Finding a New Normal: A PhD Student in a Covid Crisis: Clara Hynes (ESR 2)
It is just over six weeks since Northern Ireland began implementing lockdown measures in an effort to minimise the spread of Covid-19. Late to the party compared to the rest of Europe, it felt like we had a lot more time to prepare for what was coming, and yet finding a routine at home took much longer than I expected.
The way we live our lives changed dramatically in the space of a weekend. It was a bit surreal to think that only a few short days previously, we were still planning the trip to Madrid for training with the whole BioImplant consortium. The Madrid trip, like everything else, moved to the virtual world, and marked the first milestone in my new life in lockdown.
Abandoning the Plan, and Setting New Goals
In the first two weeks, everything felt a little disorganised and crazy. In the lead up to the lockdown and closure of the Universities in the UK, I felt like I was emailing my supervisors with a revised project plan on a daily basis. I knew on some level; I was never going to act on any of my plans, but it felt more productive than reading every news article about the rising Covid-19 numbers.
I made every effort to be proactive in the transition to at home working. There were weekly supervisory meetings, and the small group of Queen’s based ESRs, who were now spread across four different countries, arranged virtual coffee breaks to keep in touch. As a group we managed to keep in contact, and keep a level-head, but that was about the extent of it.
In reality, the first weeks were spent feeling around in the dark, repeating the same conversations over and over, reading the latest news updates, and staring blankly at the computer screen trying to come up with a plan for when this was all over, while ignoring the fact that we really didn’t know how or when this would end.
There comes a stage, when this all gets tiresome. I was beginning to slip into a bad sleeping pattern, anxiety over the unknown was growing, and the boredom was kicking in, as the days grew longer. I realised I had two options for getting through it. Either let the bad habits set in, pause and watch the world come to a screeching halt, hoping that when it all gets going again, I won’t be left scrambling to find my feet. The alternative was to become disciplined, enforce a structure, learn to do what is possible in the moment, and worry about the rest later. Rethink the way I usually do things and find a new normal.
An Action Plan for Keeping Productive
So what does a productive day in lockdown look like? For me, it was very rigid in some ways; structuring my day was essential. Getting dressed, eating breakfast, and getting to my desk at a regular, early time was the most important element in my mind. Once the day was started it was about maintaining the structure throughout the rest of the day, keeping to regular meal times and having structured break times, with well-defined start and end points. I was lucky that I had some pretty big PhD milestones coming up in April, that I needed to prepare reports and presentations for.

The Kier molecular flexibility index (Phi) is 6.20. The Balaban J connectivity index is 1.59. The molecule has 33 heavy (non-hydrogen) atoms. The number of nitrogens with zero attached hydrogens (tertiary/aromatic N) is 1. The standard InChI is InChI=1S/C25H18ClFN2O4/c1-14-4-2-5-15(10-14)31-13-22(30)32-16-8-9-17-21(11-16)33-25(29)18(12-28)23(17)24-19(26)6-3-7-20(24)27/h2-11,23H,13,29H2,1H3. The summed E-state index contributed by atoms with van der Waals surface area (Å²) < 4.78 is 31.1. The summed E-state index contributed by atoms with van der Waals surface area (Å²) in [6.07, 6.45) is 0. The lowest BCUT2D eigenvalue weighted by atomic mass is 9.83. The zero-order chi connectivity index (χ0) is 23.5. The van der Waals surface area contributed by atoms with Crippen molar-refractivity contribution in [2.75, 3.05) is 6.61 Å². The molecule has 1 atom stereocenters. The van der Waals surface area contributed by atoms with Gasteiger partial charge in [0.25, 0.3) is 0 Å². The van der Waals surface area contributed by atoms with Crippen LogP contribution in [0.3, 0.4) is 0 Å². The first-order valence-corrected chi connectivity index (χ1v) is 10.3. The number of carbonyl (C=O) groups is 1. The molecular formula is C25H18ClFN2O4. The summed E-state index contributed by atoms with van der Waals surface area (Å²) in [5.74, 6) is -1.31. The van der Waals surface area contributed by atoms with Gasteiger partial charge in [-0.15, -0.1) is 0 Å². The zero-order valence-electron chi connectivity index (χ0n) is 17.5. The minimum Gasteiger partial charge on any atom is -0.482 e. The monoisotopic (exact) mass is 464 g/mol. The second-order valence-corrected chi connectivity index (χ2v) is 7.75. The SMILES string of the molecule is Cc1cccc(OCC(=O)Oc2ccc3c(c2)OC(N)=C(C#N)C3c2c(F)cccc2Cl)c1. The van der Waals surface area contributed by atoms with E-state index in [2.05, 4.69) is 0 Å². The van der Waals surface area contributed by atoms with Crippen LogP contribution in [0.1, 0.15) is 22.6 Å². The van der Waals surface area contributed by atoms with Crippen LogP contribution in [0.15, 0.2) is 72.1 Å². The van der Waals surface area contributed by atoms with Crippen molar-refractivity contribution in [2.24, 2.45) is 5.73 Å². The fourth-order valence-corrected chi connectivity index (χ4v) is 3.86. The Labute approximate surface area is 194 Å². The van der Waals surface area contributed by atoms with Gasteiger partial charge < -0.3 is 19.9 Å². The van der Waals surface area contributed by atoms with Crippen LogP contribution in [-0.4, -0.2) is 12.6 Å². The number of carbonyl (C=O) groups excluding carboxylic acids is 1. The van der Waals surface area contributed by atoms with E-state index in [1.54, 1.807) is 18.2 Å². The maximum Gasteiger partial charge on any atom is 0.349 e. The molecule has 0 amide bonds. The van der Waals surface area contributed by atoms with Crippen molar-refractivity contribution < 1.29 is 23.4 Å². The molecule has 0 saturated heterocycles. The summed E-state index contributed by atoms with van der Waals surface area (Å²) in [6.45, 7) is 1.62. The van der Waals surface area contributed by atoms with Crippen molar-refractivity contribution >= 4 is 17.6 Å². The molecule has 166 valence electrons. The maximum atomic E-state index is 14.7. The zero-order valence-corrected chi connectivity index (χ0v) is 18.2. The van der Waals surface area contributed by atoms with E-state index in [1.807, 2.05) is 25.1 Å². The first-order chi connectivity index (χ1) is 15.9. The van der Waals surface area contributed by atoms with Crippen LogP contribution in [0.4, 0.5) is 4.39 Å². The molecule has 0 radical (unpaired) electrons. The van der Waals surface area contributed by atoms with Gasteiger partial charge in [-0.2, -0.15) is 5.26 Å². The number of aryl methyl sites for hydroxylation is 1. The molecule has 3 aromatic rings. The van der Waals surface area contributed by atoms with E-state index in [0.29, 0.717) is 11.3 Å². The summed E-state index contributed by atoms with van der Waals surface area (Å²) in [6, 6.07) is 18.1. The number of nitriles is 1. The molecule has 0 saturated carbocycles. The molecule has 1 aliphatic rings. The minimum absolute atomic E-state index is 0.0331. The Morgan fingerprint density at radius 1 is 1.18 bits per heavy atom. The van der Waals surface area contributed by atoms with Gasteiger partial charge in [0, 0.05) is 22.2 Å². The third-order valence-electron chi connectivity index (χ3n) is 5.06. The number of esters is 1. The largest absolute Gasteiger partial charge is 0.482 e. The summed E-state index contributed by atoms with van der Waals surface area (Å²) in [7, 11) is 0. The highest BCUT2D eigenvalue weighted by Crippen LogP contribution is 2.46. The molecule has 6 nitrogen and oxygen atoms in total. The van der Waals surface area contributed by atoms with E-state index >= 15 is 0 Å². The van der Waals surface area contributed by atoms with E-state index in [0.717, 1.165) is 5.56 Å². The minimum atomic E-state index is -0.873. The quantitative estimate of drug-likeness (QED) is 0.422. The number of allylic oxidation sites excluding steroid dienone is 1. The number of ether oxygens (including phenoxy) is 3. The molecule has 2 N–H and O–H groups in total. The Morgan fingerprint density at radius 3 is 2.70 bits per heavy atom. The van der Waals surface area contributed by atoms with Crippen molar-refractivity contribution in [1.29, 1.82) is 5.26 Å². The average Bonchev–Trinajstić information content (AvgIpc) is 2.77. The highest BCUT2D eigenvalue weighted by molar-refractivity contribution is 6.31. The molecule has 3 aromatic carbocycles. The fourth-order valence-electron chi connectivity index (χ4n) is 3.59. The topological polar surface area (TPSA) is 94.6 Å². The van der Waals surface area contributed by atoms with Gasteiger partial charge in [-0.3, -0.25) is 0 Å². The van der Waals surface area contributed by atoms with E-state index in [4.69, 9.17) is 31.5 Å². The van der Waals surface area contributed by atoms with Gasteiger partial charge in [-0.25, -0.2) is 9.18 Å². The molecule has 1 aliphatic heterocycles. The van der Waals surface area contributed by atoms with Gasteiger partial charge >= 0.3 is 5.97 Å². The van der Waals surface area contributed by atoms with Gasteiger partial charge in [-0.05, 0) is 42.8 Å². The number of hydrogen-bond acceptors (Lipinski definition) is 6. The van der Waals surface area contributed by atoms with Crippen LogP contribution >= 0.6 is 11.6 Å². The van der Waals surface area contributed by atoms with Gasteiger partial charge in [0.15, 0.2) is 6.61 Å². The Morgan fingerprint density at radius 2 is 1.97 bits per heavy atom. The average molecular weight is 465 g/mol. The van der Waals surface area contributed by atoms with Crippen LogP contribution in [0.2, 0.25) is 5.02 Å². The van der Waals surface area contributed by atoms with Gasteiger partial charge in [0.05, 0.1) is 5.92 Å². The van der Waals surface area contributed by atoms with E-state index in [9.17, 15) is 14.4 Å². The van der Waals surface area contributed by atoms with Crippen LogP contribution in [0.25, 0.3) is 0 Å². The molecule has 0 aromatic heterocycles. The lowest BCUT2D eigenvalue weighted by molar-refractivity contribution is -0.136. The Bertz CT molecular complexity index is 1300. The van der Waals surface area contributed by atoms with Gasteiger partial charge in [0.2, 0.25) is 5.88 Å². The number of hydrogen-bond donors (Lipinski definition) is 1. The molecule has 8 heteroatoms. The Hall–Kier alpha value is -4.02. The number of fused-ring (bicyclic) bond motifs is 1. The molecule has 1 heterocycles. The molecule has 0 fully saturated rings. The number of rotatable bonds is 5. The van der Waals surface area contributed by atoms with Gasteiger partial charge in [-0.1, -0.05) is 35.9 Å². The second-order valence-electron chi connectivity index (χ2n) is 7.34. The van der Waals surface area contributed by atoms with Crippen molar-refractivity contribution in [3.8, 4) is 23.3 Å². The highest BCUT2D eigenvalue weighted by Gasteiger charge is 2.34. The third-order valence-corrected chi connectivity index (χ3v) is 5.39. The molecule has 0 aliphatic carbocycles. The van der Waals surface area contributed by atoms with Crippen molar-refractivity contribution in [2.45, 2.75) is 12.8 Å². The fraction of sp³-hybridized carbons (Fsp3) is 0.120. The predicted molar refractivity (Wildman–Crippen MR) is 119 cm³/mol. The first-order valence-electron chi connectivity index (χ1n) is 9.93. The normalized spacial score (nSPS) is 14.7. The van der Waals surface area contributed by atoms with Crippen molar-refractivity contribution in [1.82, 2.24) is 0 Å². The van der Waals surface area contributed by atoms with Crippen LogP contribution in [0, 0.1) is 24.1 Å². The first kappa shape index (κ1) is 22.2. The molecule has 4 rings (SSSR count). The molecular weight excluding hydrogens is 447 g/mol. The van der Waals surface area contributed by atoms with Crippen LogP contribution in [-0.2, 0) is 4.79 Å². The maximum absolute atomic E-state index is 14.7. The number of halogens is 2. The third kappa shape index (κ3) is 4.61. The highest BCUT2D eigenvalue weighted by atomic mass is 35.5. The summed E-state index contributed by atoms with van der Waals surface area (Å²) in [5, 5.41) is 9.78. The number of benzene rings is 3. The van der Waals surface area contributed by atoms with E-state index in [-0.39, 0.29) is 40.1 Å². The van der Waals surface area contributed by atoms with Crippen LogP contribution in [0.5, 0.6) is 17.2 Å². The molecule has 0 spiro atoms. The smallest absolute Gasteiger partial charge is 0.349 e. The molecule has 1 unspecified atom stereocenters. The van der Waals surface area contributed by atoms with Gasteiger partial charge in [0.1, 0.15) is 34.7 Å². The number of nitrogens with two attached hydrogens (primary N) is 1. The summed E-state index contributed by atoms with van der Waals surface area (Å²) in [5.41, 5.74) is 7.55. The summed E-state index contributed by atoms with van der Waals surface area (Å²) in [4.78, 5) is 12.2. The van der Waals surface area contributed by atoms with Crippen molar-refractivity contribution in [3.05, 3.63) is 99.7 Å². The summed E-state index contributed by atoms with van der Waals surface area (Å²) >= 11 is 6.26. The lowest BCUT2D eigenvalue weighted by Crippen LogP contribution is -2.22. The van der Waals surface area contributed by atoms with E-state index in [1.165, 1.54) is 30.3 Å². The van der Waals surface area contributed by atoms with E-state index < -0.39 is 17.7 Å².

This made it easy for me to focus on completing a piece of work, but it did not mean that I was at the desk for many hours a day putting words to paper, ticking off tasks each day. The reality was that it was incredibly slow going.
It’s easy to forget all the little things we do in a day that take up our time. Travelling to and from work, getting a coffee down the street, a trip to the printer, or collecting a delivery, even just going up and down the stairs between the office and the lab. It’s all daily disruption that can seem like unproductive or wasted time. The reality is, it’s a big source of daily exercise, a buffer for the brain that keeps the head clear and focussed. It fosters productivity when back at the desk. Yet, we seem to deprive ourselves of it when we’re at home.
Getting outside every single day in some form or another became very important for me to keep my focus. Going for a walk or a cycle at the end of the day, or if the weather allowed, having coffee or lunch in the garden. Prioritising the need to escape the house over the need to complete a task by the end of the day (unless there is a deadline looming) is probably what’s getting me through it. I’d rather do an hour or two of work over the weekend, and finish earlier during the week in order to be able to spend quality time getting outside. This also helps the weekends go faster when there’s little else to do anyway. Its slow, but it comes together in the end.